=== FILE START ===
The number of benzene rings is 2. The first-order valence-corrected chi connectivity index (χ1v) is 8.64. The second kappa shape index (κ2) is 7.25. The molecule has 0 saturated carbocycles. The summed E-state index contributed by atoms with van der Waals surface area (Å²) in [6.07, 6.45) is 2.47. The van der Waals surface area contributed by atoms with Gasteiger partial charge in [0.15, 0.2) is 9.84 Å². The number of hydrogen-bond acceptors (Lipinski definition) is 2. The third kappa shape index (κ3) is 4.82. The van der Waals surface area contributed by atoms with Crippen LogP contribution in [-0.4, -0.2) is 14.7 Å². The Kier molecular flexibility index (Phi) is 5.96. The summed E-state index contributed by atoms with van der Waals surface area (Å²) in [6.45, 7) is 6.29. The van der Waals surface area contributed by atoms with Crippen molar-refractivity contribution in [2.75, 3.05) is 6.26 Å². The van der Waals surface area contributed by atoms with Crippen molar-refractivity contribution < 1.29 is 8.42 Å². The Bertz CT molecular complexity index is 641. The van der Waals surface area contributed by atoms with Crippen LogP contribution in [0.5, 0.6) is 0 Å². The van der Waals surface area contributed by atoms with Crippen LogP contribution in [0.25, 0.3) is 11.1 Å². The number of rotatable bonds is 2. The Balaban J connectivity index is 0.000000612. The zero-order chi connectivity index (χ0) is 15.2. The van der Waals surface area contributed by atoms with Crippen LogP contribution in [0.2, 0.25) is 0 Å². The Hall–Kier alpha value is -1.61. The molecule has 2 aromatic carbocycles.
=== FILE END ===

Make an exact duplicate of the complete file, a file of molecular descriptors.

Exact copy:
The number of benzene rings is 2. The first-order valence-corrected chi connectivity index (χ1v) is 8.64. The second kappa shape index (κ2) is 7.25. The molecule has 0 saturated carbocycles. The summed E-state index contributed by atoms with van der Waals surface area (Å²) in [6.07, 6.45) is 2.47. The van der Waals surface area contributed by atoms with Gasteiger partial charge in [0.15, 0.2) is 9.84 Å². The number of hydrogen-bond acceptors (Lipinski definition) is 2. The third kappa shape index (κ3) is 4.82. The van der Waals surface area contributed by atoms with Crippen LogP contribution in [-0.4, -0.2) is 14.7 Å². The Kier molecular flexibility index (Phi) is 5.96. The summed E-state index contributed by atoms with van der Waals surface area (Å²) in [6.45, 7) is 6.29. The van der Waals surface area contributed by atoms with Crippen molar-refractivity contribution in [2.75, 3.05) is 6.26 Å². The van der Waals surface area contributed by atoms with Crippen molar-refractivity contribution < 1.29 is 8.42 Å². The Bertz CT molecular complexity index is 641. The van der Waals surface area contributed by atoms with Crippen LogP contribution in [0.5, 0.6) is 0 Å². The van der Waals surface area contributed by atoms with Crippen LogP contribution in [0.25, 0.3) is 11.1 Å². The number of rotatable bonds is 2. The Balaban J connectivity index is 0.000000612. The zero-order chi connectivity index (χ0) is 15.2. The van der Waals surface area contributed by atoms with Crippen LogP contribution in [0.2, 0.25) is 0 Å². The Hall–Kier alpha value is -1.61. The molecule has 2 aromatic carbocycles.